The authors have a distracting way of dividing the world into elites (bad) and the people (good). In truth, the elites include plenty of reformers: free traders like Robert Peel, whose repeal of the Corn Laws in 1846 ushered in the age of affordable breakfasts. The people are not always angels. Trade unions have been obstacles to the introduction of new technologies. The British printing unions, which fought for years to prevent the introduction of electronic printing, were notorious for restrictive practices and employing ghost workers.

Acemoglu and Johnson don’t recognize the extent to which “the people” can sometimes act as vested interests rather than apostles of the common good. The difficult trick is to strike a balance between allowing the market to produce its (often unforeseen) benefits through competition and preventing it from being distorted by special interests. This can only be done by having a clear-eyed view of both “the people” and “the elites.”

For all its sins, Big Tech has provided us with electronic wonders that put much of the world’s knowledge at our fingertips. AI is already beginning to do the opposite of what the authors say the oligopoly is plotting: It is empowering regular workers by making it easier to find and present information, providing us all with our own research assistant.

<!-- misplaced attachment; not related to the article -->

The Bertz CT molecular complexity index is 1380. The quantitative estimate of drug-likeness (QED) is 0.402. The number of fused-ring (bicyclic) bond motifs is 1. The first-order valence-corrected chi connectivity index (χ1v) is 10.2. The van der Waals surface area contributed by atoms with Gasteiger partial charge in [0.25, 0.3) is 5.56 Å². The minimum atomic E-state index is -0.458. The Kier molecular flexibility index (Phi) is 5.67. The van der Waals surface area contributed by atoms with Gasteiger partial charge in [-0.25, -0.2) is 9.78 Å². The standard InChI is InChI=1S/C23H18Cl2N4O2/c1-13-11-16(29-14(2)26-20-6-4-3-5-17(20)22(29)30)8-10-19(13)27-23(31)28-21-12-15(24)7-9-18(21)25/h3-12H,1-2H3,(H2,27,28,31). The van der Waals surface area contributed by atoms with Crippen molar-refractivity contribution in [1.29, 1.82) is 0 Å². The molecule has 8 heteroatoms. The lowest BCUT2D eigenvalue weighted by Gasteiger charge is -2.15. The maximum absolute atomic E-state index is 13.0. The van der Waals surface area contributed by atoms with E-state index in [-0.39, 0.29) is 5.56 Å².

The authors rightly worry about the way the Chinese government is using the digital revolution to monitor and repress its people. But what about India? Thanks largely to Nandan Nilekani, a tech billionaire and chairman of Infosys, India has introduced the world’s biggest biometric ID system that provides 1.3 billion Indians with a digital identity. People who once had no way of proving their identity now have access to unemployment payments, bank accounts and mobile services. This has simultaneously revolutionized the lives of the poor and increased the state’s ability to monitor the population.

The history cited in the book as part of its argument is also crude. The assertion that “England produced little of lasting value during the entire medieval period” might surprise admirers of Oxford and Cambridge universities, Chaucer’s writings, or Magna Carta.

It’s a pity the book is so rough-hewn. That’s because Acemoglu and Johnson highlight a substantial worry about the evolution of the tech industry. The emancipatory power of the Internet has undoubtedly been reduced by the marriage between Google and advertising (something that founders Larry Page and Sergey Brin never contemplated as students). The Internet is now used as much to tempt us to buy stuff we don’t need as it is to democratize information. The emancipatory power of AI will surely be limited and distorted in the same way.

But the authors’ perspective limits the appeal of the book. In their view, “hate speech” always spews forth from “white nationalists,” never from, say, the anarchists and antifa activists who turned Portland into a riot zone. There are many people on the right who are equally worried about the power and direction of tech. Conservatives are also concerned about the ability of tech companies to get rich by plugging directly into the basest sides of our nature. The best way to produce a new regulatory regime is to build a broad coalition that includes the right.

There is nothing inevitable about the direction of technology. Powerful people can direct it toward narrow interests rather than the common good. Clearsighted coalitions of the concerned can lead it in more enlightened ways. Time may be running short given the pace of AI’s advance but there is still time to save ourselves from digital slavery.